February Doldrums

To everything there is a season.  In my living experience, I've noticed that the seasons give rhythm to my life, and, I appreciate each season equally.

However, there is something about February that seems to bring about the doldrums.  A nautical term, "doldrums" is a sailing condition in which there is insufficient wind to fill the sails and thus propel the boat.  Each February, it seems as though the breeze that normally fills my sails dies off, and my very being is in irons.  

I know that it is just a phase in the cycle, and thank goodness the month is the shortest of the year, but it does seem a bit like an endurance test.


juan1966 juan1966
46-50, M
7 Responses Feb 16, 2009

Yes, indeed, Datura. Spring will certainly be something to celebrate when it starts to show its pretty face. We can all log in and celebrate its progress here on EP just as we did last year.<br />
<br />
Thank you for the compliment.

I loved your last comment entry, Juan. You captured the very feel of February.<br><br />
<br><br />
From reading all your stories it is abundantly clear that you appreciate all the good things, large and small, that life offers you. You count your blessings and have many times been an inspiration to me.<br><br />
<br><br />
As you said, to everything there is a season. The time of February doldrums, to me, is just as important to recognize as the beautiful fall season that you love so much. It is a part of the cycle of our lives. It helps us appreciate the beautiful times even that much more. <br><br />
Great story.

Duchess,<BR><BR>I am focusing on getting that chin up, and putting my nose to the proverbial grindstone. Indeed I am blessed with work and a warm dry home and office in which to do it. <BR><BR>As stated previously, the seasons give rhythm to living, and the doldrums of February certainly play their part in the song of life. Concerning climate in my parts, we have left the brilliant sparkle of fresh winter behind, and have entered into a dingier sub-season. The winds still blow chill, snow and ice will continue to be a part of life for several weeks to come, and the grime from a long grinding winter accumulates and becomes more apparent. Surfaces retain a hard, sharp, coldness. The ice out on the great lake buckles, heaves and groans. Raptors and scavengers soar through gloomy skies or perch upon high gnarled branches in bare tree tops seeking out the sick, the vulnerable, and the dead on which to sustain themselves. The yipping of coyotes is heard in the dead of night waking us from fit-filled, congested slumber and provoking angry growls from the dog. <BR><BR>As if to mimic Mother Nature, culture and commerce lumber on, a bit unenthusiastically. We are in the meat of our routine, and days blend into weeks which seemingly gel into a singular blob. <BR><BR>Nonetheless, this is a time for earnest reflection of self, and astute awareness that the path at times becomes wearing. Perhaps in ages long forgotten, the Holy Romans recognized this portion of the cycle for what it is, and thus found it convenient to institute the season of Lent.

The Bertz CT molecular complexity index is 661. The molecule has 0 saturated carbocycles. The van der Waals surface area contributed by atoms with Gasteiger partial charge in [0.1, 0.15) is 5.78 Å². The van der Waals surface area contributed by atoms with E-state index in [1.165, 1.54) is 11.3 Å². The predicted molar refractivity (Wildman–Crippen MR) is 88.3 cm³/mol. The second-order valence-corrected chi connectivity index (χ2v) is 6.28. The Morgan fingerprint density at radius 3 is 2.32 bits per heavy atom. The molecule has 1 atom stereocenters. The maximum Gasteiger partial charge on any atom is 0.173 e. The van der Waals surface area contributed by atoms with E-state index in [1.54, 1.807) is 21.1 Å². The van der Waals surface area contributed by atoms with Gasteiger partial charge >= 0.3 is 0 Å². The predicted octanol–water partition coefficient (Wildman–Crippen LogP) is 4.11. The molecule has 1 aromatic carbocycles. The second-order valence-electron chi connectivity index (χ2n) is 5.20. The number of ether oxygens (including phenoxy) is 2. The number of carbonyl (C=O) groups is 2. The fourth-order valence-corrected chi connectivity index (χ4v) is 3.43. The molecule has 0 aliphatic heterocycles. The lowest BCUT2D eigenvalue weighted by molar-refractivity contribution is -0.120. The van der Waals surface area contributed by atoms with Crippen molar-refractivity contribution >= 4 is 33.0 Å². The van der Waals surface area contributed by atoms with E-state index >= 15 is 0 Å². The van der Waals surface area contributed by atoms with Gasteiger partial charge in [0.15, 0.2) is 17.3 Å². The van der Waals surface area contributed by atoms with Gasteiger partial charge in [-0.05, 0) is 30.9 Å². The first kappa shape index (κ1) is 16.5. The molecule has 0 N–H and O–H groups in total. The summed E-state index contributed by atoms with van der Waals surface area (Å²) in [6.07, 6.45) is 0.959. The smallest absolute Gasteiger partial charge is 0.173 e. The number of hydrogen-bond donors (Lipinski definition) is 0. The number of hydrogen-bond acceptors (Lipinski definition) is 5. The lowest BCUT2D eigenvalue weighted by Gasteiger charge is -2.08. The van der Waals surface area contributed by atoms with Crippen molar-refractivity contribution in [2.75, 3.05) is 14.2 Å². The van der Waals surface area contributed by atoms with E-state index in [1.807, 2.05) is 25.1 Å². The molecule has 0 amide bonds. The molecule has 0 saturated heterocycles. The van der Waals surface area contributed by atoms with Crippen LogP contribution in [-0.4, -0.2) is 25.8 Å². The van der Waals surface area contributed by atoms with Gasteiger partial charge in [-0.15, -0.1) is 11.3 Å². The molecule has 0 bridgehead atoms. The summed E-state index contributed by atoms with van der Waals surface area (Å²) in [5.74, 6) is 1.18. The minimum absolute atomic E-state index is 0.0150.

Sorry for the hard news Ladee!<br />
Business around here is in the doldrums as well. I'm thankful for each day I roll in to this office.<br />
<br />
Regarding February, I'm trying to simply observe and not judge. Complaining is bad form.

Well, being Polish, I don't care one hoot for the holiday either. However, last year I got dragged out to the pub crawl by a crowd of British ex-pats. The experience confirmed my belief that when it comes to drinking in goofy excess, I am certainly and amature.

March Madness! My Spartans are chomping at the bit.<br />
<br />
St. Patrick's Day -- my liver protests at the thought.

I think that is part of the problem. March is hardly a month to look forward to in these parts -- it seems to be more of the same -- dirty snow, chill damp winds, grey skies and lame holidays.<br />
<br />
However, it is usually March when I first hear the call of the Red Wing, see that first crokus (sp?), and get my first good whiff of damp earth.